R. v. Conway , 2010 SCC 22 ;  1 S.C.R. 765, R. v. Conway, 2010 SCC 22, 2010 SCC 22 (2010)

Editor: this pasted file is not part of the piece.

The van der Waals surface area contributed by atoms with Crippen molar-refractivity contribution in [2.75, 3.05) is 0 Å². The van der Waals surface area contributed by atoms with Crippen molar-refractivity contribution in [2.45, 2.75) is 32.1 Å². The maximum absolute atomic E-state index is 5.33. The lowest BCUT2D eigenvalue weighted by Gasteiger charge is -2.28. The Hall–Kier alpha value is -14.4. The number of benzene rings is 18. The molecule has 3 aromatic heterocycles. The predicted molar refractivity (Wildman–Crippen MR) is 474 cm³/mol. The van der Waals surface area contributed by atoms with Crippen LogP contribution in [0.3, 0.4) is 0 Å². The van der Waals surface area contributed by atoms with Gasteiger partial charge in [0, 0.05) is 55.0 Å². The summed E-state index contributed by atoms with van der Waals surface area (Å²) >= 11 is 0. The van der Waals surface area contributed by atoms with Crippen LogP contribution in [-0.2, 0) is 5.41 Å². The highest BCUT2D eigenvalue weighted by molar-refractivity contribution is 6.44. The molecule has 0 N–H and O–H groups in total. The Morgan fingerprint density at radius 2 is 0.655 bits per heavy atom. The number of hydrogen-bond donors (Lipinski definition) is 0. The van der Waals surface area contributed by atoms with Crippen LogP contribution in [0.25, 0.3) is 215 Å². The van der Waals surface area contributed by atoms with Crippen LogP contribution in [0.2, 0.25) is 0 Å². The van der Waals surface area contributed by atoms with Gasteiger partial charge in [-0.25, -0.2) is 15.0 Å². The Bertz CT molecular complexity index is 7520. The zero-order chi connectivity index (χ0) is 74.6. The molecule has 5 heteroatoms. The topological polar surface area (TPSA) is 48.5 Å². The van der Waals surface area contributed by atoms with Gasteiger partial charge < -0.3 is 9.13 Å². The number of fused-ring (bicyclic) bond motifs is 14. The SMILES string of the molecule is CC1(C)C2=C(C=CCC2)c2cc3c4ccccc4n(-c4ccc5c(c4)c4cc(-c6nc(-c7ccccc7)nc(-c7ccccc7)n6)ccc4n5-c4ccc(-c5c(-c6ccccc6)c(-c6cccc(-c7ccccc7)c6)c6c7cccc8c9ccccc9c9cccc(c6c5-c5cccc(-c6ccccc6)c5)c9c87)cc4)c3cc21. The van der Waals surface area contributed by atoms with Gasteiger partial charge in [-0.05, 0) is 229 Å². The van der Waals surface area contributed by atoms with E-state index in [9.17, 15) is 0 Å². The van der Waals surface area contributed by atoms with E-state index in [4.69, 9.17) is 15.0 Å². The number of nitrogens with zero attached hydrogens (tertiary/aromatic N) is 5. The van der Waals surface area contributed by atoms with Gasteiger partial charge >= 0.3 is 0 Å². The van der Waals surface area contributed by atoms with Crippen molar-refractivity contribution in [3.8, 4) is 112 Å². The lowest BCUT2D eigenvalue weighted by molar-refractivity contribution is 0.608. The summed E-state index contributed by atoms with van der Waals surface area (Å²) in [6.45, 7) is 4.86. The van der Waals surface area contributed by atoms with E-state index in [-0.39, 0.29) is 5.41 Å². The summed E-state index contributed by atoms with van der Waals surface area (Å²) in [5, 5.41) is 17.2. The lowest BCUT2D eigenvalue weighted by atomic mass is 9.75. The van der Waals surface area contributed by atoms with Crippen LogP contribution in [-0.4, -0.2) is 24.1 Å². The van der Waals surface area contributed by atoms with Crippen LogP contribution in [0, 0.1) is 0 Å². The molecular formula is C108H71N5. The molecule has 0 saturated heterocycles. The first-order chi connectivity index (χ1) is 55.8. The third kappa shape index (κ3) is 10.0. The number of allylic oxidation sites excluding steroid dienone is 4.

SUPREME COURT OF CANADACitation: R. v. Conway, 2010 SCC 22,  1 S.C.R. 765Date: 20100611Docket: 32662Between:Paul ConwayAppellant andHer Majesty The Queen and Person in charge of theCentre for Addiction and Mental HealthRespondents- and -Attorney General of Canada, Ontario Review Board,Mental Health Legal Committee and Mental Health LegalAdvocacy Coalition, British Columbia Review Board,Criminal Lawyers' Association and David Asper Centre forConstitutional Rights, and Community Legal Assistance SocietyIntervenersCoram: McLachlin C.J. and Binnie, LeBel, Deschamps, Fish, Abella, Charron, Rothstein and Cromwell JJ.Reasons for Judgment:(paras. 1 to 104)Abella J. (McLachlin C.J. and Binnie, LeBel, Deschamps, Fish, Charron, Rothstein and Cromwell JJ. concurring)______________________________R. v. Conway, 2010 SCC 22,  1 S.C.R. 765Paul Conway Appellant v.Her Majesty The Queen and Person in charge of theCentre for Addiction and Mental Health Respondents andAttorney General of Canada, Ontario Review Board,Mental Health Legal Committee and Mental Health LegalAdvocacy Coalition, British Columbia Review Board,Criminal Lawyers' Association and David Asper Centre forConstitutional Rights, and Community Legal Assistance Society IntervenersIndexed as: R. v. Conway2010 SCC 22File No.: 32662.2009: October 22; 2010: June 11.Present: McLachlin C.J. and Binnie, LeBel, Deschamps, Fish, Abella, Charron, Rothstein and Cromwell JJ.on appeal from the court of appeal for ontarioConstitutional law -- Charter of Rights -- Remedies -- Accused not criminally responsible by reason of mental disorder detained in mental health facility -- Accused alleging violations of his constitutional rights and seeking absolute discharge as remedy under s. 24(1) of Canadian Charter of Rights and Freedoms -- Accused also seeking as remedy order directing mental health facility to provide him with particular treatment -- Whether Review Board has jurisdiction to grant remedies under s. 24(1) of Charter -- If so, whether accused entitled to remedies sought -- Criminal Code, R.S.C. 1985, c. C-46, ss. 672.54, 672.55.Constitutional law -- Charter of Rights -- Remedies -- Court of competent jurisdiction -- Remedial jurisdiction of administrative tribunals under s. 24(1) of Canadian Charter of Rights and Freedoms -- New approach.Criminal law -- Mental disorder -- Review Board -- Remedial jurisdiction under Canadian Charter of Rights and Freedoms -- Accused not criminally responsible by reason of mental disorder detained in mental health facility -- Accused alleging violations of his constitutional rights and seeking absolute discharge as remedy under s. 24(1) of Canadian Charter of Rights and Freedoms at his disposition hearing before Review Board -- Board concluding accused was a threat to public safety and not entitled to absolute discharge under Criminal Code -- Whether Review Board has jurisdiction to grant absolute discharge as remedy under s. 24(1) of Charter -- If so, whether accused entitled to remedy sought -- Criminal Code, R.S.C. 1985, c. C-46, s. 672.54.Administrative law -- Boards and tribunals -- Jurisdiction -- Remedial jurisdiction of administrative tribunals under s. 24(1) of Canadian Charter of Rights and Freedoms -- New approach.In 1984, C was found not guilty by reason of insanity on a charge of sexual assault with a weapon. Since the verdict, he has been detained in mental health facilities and diagnosed with several mental disorders. Prior to his annual review hearing before the Ontario Review Board in 2006, C alleged that the mental health centre where he was being detained had breached his rights under the Canadian Charter of Rights and Freedoms. He sought an absolute discharge as a remedy under s. 24(1) of the Charter. The Board unanimously concluded that C was a threat to public safety, who would, if released, quickly return to police and hospital custody. This made him an unsuitable candidate for an absolute discharge under s. 672.54(a) of the Criminal Code, which provides that an absolute discharge is unavailable to any patient who is a "significant threat to the safety of the public". The Board therefore ordered that C remain in the mental health centre. The Board further concluded that it had no jurisdiction to consider C's Charter claims. A majority in the Court of Appeal upheld the Board's conclusion that it was not a court of competent jurisdiction for the purpose of granting an absolute discharge under s. 24(1) of the Charter. However, the Court of Appeal unanimously concluded that it was unreasonable for the Board not to address the treatment impasse plaguing C's detention. This issue was remitted back to the Board.Before this Court, the issue is whether the Ontario Review Board has jurisdiction to grant remedies under s. 24(1) of the Charter. C has requested, in addition to an absolute discharge, remedies dealing with his conditions of detention: an order directing the mental health centre to provide him with access to psychotherapy and an order prohibiting the centre from housing him near a construction site.Held: The appeal should be dismissed.When the Charter was proclaimed, its relationship with administrative tribunals was a blank slate. However, various dimensions of the relationship quickly found their way to this Court. The first wave of relevant cases started in 1986 with Mills v. The Queen,  1 S.C.R. 863. The Mills cases established that a court or administrative tribunal was a "court of competent jurisdiction" under s. 24(1) of the Charter if it had jurisdiction over the person, the subject matter, and the remedy sought. The second wave started in 1989 with Slaight Communications Inc. v. Davidson,  1 S.C.R. 1038. The Slaight cases established that any exercise of statutory discretion is subject to the Charter and its values. The third and final wave started in 1990 with Douglas/Kwantlen Faculty Assn. v. Douglas College,  3 S.C.R. 570, followed in 1991 by Cuddy Chicks Ltd. v. Ontario (Labour Relations Board),  2 S.C.R. 5, and Tétreault-Gadoury v. Canada (Employment and Immigration Commission),  2 S.C.R. 22. The cases flowing from this trilogy, which deal with s. 52(1) of the Constitution Act, 1982, established that specialized tribunals with both the expertise and the authority to decide questions of law are in the best position to hear and decide the constitutionality of their statutory provisions.This evolution of the case law over the last 25 years has cemented the direct relationship between the Charter, its remedial provisions and administrative tribunals. It confirms that we do not have one Charter for the courts and another for administrative tribunals and that, with rare exceptions, administrative tribunals with the authority to apply the law, have the jurisdiction to apply the Charter to the issues that arise in the proper exercise of their statutory functions. The evolution also confirms that expert tribunals should play a primary role in determining Charter issues that fall within their specialized jurisdiction and that in exercising their statutory functions, administrative tribunals must act consistently with the Charter and its values.Moreover, the jurisprudential evolution affirms the practical advantages and the constitutional basis for allowing Canadians to assert their Charter rights in the most accessible forum available, without the need for bifurcated proceedings between superior courts and administrative tribunals. Any scheme favouring bifurcation is, in fact, inconsistent with the well-established principle that an administrative tribunal is to decide all matters, including constitutional questions, whose essential factual character falls within the tribunal's specialized statutory jurisdiction.A merger of the three distinct constitutional streams flowing from this Court's administrative law jurisprudence calls for a new approach that consolidates this Court's gradual expansion of the scope of the Charter and its relationship with administrative tribunals. When a Charter remedy is sought from an administrative tribunal, the initial inquiry should be whether the tribunal can grant Charter remedies generally. The answer to this question flows from whether the administrative tribunal has the jurisdiction, explicit or implied, to decide questions of law. If it does, and unless the legislature has clearly demonstrated its intent to withdraw the Charter from the tribunal's authority, the tribunal will have the jurisdiction to grant Charter remedies in relation to Charter issues arising in the course of carrying out its statutory mandate. The tribunal is, in other words, a court of competent jurisdiction under s. 24(1) of the Charter. This approach has the benefit of attributing Charter jurisdiction to a tribunal as an institution, rather than requiring litigants to test, remedy by remedy, whether the tribunal is a court of competent jurisdiction.Once the initial inquiry has been resolved in favour of Charter jurisdiction, the remaining question is whether the tribunal can grant the particular remedy sought given its statutory scheme. Answering this question is necessarily an exercise in discerning legislative intent, namely, whether the remedy sought is the kind of remedy that the legislature intended would fit within the statutory framework of the particular tribunal. Relevant considerations include the tribunal's statutory mandate and function.In this case, C seeks certain Charter remedies from the Board. The first inquiry, therefore, is whether the Board is a court of competent jurisdiction under s. 24(1). The answer to this question depends on whether the Board is authorized to decide questions of law. The Board is a quasi-judicial body with significant authority over a vulnerable population. It operates under Part XX.1 of the Criminal Code as a specialized statutory tribunal with ongoing supervisory jurisdiction over the treatment, assessment, detention...